The streak of interesting and turbulent weather in and around Boulder continued this week. While I’m counting the days down until summer, the weather conditions on the Front Range are certainly making for very enticing opportunities for winter photography. The combination of lots of snow and cold temperatures are certainly keeping everybody on their toes.
The transitioning weather brought with it another one of my favorite conditions to photograph in, hoarfrost. It’s a fairly rare occurrence for hoarfrost to form on the tree’s and grasses here in Boulder, but when it does occur it quickly transforms the landscape into something straight out of a dream.
Hoarfrost occurs when the relative humidity of the air is greater than 100%. Combine this heavily saturated air with cold temperatures and objects such as trees and grasses below freezing and hoarfrost will form on branches, leaves and blades of grasses coating everything a pristine covering of white ice.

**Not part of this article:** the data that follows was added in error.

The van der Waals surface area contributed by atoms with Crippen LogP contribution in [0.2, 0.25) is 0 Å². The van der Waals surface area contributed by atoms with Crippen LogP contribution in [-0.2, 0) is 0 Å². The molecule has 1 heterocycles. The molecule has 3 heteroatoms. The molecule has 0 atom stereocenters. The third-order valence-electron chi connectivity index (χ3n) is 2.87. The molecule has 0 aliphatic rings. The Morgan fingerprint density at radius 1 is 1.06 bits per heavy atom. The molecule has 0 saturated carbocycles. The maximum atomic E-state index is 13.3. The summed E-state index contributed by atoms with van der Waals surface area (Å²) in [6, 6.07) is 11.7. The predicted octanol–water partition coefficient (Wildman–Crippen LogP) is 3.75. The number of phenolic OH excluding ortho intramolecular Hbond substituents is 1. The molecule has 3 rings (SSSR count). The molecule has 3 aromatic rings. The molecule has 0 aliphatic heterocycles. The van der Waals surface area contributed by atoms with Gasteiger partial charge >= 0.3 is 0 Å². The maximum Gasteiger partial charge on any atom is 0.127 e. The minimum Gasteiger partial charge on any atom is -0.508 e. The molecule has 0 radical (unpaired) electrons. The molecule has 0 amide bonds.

Hoarfrost can make even mundane, overlooked locations shine. The fog encompassing the landscape makes the white tree’s and grasses stand out like ghosts. The fog also helps to conceal and cover over signs of man that may have normally acted as a distraction to the image.
The tree’s in the marshy wetlands just east of the Bobolink trailhead cried out to be photographed while covered in the white frosting as did the Ponderosa Pines on Flagstaff Mountain. Hoarfrost is both rare and fleeting. It only takes a short period of sun or warming temperatures and it’s gone. So when the landscape is covered with hoarfrost, enjoy the beauty but have your camera at the ready.